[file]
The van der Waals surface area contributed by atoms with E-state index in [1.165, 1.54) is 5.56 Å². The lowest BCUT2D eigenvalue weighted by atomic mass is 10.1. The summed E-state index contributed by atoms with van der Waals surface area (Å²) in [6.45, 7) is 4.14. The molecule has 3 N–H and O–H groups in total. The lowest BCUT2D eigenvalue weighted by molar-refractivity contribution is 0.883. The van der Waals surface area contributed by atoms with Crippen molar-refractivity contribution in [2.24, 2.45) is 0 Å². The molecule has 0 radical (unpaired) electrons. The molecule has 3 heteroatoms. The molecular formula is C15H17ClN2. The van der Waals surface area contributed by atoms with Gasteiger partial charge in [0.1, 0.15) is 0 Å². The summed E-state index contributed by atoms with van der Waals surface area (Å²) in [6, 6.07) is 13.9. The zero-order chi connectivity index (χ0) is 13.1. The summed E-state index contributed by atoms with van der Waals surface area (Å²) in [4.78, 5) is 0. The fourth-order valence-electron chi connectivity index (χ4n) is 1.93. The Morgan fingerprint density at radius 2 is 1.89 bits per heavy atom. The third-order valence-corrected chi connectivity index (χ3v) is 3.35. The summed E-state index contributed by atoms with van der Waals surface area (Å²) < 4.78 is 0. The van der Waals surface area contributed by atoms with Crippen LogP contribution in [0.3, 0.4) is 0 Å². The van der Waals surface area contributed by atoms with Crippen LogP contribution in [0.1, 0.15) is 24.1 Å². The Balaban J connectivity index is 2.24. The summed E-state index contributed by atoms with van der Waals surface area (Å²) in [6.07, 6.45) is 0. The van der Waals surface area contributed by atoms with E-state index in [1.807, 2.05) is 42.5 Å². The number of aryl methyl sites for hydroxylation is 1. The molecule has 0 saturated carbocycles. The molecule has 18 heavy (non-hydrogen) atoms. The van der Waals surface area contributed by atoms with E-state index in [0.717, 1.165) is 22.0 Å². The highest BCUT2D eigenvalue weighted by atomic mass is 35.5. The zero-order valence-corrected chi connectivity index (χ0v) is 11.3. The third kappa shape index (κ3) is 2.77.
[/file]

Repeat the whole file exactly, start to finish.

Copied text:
The van der Waals surface area contributed by atoms with E-state index in [1.165, 1.54) is 5.56 Å². The lowest BCUT2D eigenvalue weighted by atomic mass is 10.1. The summed E-state index contributed by atoms with van der Waals surface area (Å²) in [6.45, 7) is 4.14. The molecule has 3 N–H and O–H groups in total. The lowest BCUT2D eigenvalue weighted by molar-refractivity contribution is 0.883. The van der Waals surface area contributed by atoms with Crippen molar-refractivity contribution in [2.24, 2.45) is 0 Å². The molecule has 0 radical (unpaired) electrons. The molecule has 3 heteroatoms. The molecular formula is C15H17ClN2. The van der Waals surface area contributed by atoms with Gasteiger partial charge in [0.1, 0.15) is 0 Å². The summed E-state index contributed by atoms with van der Waals surface area (Å²) in [6, 6.07) is 13.9. The zero-order chi connectivity index (χ0) is 13.1. The summed E-state index contributed by atoms with van der Waals surface area (Å²) in [4.78, 5) is 0. The fourth-order valence-electron chi connectivity index (χ4n) is 1.93. The Morgan fingerprint density at radius 2 is 1.89 bits per heavy atom. The third-order valence-corrected chi connectivity index (χ3v) is 3.35. The summed E-state index contributed by atoms with van der Waals surface area (Å²) < 4.78 is 0. The van der Waals surface area contributed by atoms with Crippen LogP contribution in [0.3, 0.4) is 0 Å². The van der Waals surface area contributed by atoms with Crippen LogP contribution in [0.1, 0.15) is 24.1 Å². The Balaban J connectivity index is 2.24. The summed E-state index contributed by atoms with van der Waals surface area (Å²) in [6.07, 6.45) is 0. The van der Waals surface area contributed by atoms with E-state index in [1.807, 2.05) is 42.5 Å². The number of aryl methyl sites for hydroxylation is 1. The molecule has 0 saturated carbocycles. The molecule has 18 heavy (non-hydrogen) atoms. The van der Waals surface area contributed by atoms with E-state index in [0.717, 1.165) is 22.0 Å². The highest BCUT2D eigenvalue weighted by atomic mass is 35.5. The zero-order valence-corrected chi connectivity index (χ0v) is 11.3. The third kappa shape index (κ3) is 2.77.